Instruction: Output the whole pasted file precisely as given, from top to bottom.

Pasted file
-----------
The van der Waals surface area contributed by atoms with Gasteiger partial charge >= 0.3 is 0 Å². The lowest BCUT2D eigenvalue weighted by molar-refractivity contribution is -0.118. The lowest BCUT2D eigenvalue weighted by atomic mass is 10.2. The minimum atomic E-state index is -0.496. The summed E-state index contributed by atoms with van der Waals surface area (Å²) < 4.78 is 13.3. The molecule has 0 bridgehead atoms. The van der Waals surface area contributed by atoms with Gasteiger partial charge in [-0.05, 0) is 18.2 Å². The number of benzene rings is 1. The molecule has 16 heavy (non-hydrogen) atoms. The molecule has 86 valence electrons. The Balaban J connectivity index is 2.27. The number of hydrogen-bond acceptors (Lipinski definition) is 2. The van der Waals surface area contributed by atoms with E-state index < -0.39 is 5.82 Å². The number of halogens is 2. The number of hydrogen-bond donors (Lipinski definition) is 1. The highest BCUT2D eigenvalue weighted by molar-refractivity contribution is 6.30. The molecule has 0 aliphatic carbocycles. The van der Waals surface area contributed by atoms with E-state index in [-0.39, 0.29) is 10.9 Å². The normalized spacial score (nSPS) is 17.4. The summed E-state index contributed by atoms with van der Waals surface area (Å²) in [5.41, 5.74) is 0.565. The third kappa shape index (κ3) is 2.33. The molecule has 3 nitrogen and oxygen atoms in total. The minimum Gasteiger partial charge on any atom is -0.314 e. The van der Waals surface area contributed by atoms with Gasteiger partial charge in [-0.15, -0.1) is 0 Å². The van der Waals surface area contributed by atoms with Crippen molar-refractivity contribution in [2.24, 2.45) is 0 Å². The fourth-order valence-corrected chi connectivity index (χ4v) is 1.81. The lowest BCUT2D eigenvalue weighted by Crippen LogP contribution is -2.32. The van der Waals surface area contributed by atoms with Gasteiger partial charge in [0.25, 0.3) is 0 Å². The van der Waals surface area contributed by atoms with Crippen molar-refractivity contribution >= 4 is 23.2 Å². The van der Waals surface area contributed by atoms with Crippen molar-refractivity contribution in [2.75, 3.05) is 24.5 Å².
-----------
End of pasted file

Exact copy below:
The van der Waals surface area contributed by atoms with Gasteiger partial charge >= 0.3 is 0 Å². The lowest BCUT2D eigenvalue weighted by molar-refractivity contribution is -0.118. The lowest BCUT2D eigenvalue weighted by atomic mass is 10.2. The minimum atomic E-state index is -0.496. The summed E-state index contributed by atoms with van der Waals surface area (Å²) < 4.78 is 13.3. The molecule has 0 bridgehead atoms. The van der Waals surface area contributed by atoms with Gasteiger partial charge in [-0.05, 0) is 18.2 Å². The number of benzene rings is 1. The molecule has 16 heavy (non-hydrogen) atoms. The molecule has 86 valence electrons. The Balaban J connectivity index is 2.27. The number of hydrogen-bond acceptors (Lipinski definition) is 2. The van der Waals surface area contributed by atoms with E-state index < -0.39 is 5.82 Å². The number of halogens is 2. The number of hydrogen-bond donors (Lipinski definition) is 1. The highest BCUT2D eigenvalue weighted by molar-refractivity contribution is 6.30. The molecule has 0 aliphatic carbocycles. The van der Waals surface area contributed by atoms with E-state index in [-0.39, 0.29) is 10.9 Å². The normalized spacial score (nSPS) is 17.4. The summed E-state index contributed by atoms with van der Waals surface area (Å²) in [5.41, 5.74) is 0.565. The third kappa shape index (κ3) is 2.33. The molecule has 3 nitrogen and oxygen atoms in total. The minimum Gasteiger partial charge on any atom is -0.314 e. The van der Waals surface area contributed by atoms with Gasteiger partial charge in [-0.15, -0.1) is 0 Å². The van der Waals surface area contributed by atoms with Crippen molar-refractivity contribution in [2.24, 2.45) is 0 Å². The fourth-order valence-corrected chi connectivity index (χ4v) is 1.81. The lowest BCUT2D eigenvalue weighted by Crippen LogP contribution is -2.32. The van der Waals surface area contributed by atoms with Gasteiger partial charge in [0.25, 0.3) is 0 Å². The van der Waals surface area contributed by atoms with Crippen molar-refractivity contribution >= 4 is 23.2 Å². The van der Waals surface area contributed by atoms with Crippen molar-refractivity contribution in [2.75, 3.05) is 24.5 Å².